• Heartwarming in Hindsight: Gaston tosses away Belle's book and tells her that it isn't right for women to read or even think. When Belle finishes reading a book to Beast, he immediately asks her to read it again.
  • Hilarious in Hindsight:
    • Elisa and Goliath of Gargoyles once spent Halloween as Belle and the Beast. Gargoyles' equivalent of kissing is stroking their lover's hair. Think of this during the 3 times when the Beast runs his fingers through Belle's hair.
    • About the part of the castle where the rose is located. It's The West Wing. Repeated mentions of the West Wing being forbidden add to this.
    • In the scene where Belle takes Maurice back to the cottage in the glen after saving him, Lefou is waiting for them outside disguised as a snowman. With the announcement of the casting for Lefou in the live-action remake, that snowman gag may start to seem a bit familiar considering who's playing him...
    • Gaston's general character design makes him look like a more cartoonish Clark Kent.
    • Given that the Beast's design incorporates the eyes of a man, the body of a bear, and the tusks of a boar (along with other bits from different critters), he can be described as ManBearPig! Also appropriately, Maurice raving about the Beast to the dismissive townsfolk is reminiscent of Al Gore's similarly erratic obsession with defeating ManBearPig ("I'm super-duper cereal!").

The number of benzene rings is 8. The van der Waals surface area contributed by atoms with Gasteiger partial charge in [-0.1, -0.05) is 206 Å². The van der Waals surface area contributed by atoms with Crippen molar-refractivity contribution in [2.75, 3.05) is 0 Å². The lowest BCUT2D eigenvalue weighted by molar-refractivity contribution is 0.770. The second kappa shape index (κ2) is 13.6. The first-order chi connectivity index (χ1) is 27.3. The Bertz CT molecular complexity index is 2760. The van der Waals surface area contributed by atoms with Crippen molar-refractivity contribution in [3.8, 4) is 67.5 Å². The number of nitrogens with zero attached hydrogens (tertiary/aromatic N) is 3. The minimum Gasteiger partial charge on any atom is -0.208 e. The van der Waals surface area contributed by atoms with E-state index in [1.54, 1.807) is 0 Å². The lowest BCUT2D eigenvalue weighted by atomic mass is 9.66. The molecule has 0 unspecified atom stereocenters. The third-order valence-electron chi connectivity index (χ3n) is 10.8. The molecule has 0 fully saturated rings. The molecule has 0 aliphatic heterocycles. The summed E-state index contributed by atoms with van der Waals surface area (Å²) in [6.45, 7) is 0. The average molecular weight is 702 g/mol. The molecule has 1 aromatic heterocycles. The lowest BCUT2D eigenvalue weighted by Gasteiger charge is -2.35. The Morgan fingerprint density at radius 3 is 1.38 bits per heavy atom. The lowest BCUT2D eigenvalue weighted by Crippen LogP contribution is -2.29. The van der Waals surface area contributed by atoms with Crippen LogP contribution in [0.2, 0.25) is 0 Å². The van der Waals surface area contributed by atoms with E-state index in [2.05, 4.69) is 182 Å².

• More on that, but notice how prominent Gaston's chin is. BallChin-Boy anyone?
    • With Doctor Who coming back in 2005, the Beast may seem like a Timelord to new Whovians who grew up with the movie. A clip of the 10th Doctor regenerating into his successor incarnation compared to this clip of The Beast's transformation back to his human self at the end of the move says it all & becomes all the more hilarious since this seems to be the default way regenerations happen since the show came back. Also, The Beast's title is reminiscent of The Doctor's since it's not his real name & they change appearances at points. Time will tell if the 2017 live action movie will follow suit. Then we'll have another case of this outside of this website. Not that some fans didn't notice this already.
    • In Gaston's Villain Song, LeFou sings, "You can ask any Tom, Dick, or Stanley / And they'll tell you whose team they'd prefer to be on!" A bit of a surprise now that LeFou himself was confirmed to be gay in the 2017 remake.